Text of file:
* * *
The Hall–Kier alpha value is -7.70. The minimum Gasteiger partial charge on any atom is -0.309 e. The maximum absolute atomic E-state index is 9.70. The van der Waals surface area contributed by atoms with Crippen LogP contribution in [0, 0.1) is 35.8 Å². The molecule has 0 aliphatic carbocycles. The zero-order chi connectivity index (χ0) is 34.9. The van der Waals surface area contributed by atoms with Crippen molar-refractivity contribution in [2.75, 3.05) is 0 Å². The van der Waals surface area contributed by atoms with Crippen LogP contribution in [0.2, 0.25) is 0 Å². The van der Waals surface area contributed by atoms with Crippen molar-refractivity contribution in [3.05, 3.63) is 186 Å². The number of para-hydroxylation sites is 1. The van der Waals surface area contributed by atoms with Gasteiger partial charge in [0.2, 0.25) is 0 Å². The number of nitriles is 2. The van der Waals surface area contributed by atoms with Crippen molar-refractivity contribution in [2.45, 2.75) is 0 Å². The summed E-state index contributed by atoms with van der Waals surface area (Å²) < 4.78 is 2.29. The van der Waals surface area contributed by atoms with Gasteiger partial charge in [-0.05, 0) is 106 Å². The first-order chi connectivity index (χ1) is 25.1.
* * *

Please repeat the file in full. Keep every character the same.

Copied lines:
The Hall–Kier alpha value is -7.70. The minimum Gasteiger partial charge on any atom is -0.309 e. The maximum absolute atomic E-state index is 9.70. The van der Waals surface area contributed by atoms with Crippen LogP contribution in [0, 0.1) is 35.8 Å². The molecule has 0 aliphatic carbocycles. The zero-order chi connectivity index (χ0) is 34.9. The van der Waals surface area contributed by atoms with Crippen molar-refractivity contribution in [2.75, 3.05) is 0 Å². The van der Waals surface area contributed by atoms with Crippen LogP contribution in [0.2, 0.25) is 0 Å². The van der Waals surface area contributed by atoms with Crippen molar-refractivity contribution in [3.05, 3.63) is 186 Å². The number of para-hydroxylation sites is 1. The van der Waals surface area contributed by atoms with Gasteiger partial charge in [0.2, 0.25) is 0 Å². The number of nitriles is 2. The van der Waals surface area contributed by atoms with Crippen molar-refractivity contribution in [2.45, 2.75) is 0 Å². The summed E-state index contributed by atoms with van der Waals surface area (Å²) < 4.78 is 2.29. The van der Waals surface area contributed by atoms with Gasteiger partial charge in [-0.05, 0) is 106 Å². The first-order chi connectivity index (χ1) is 25.1.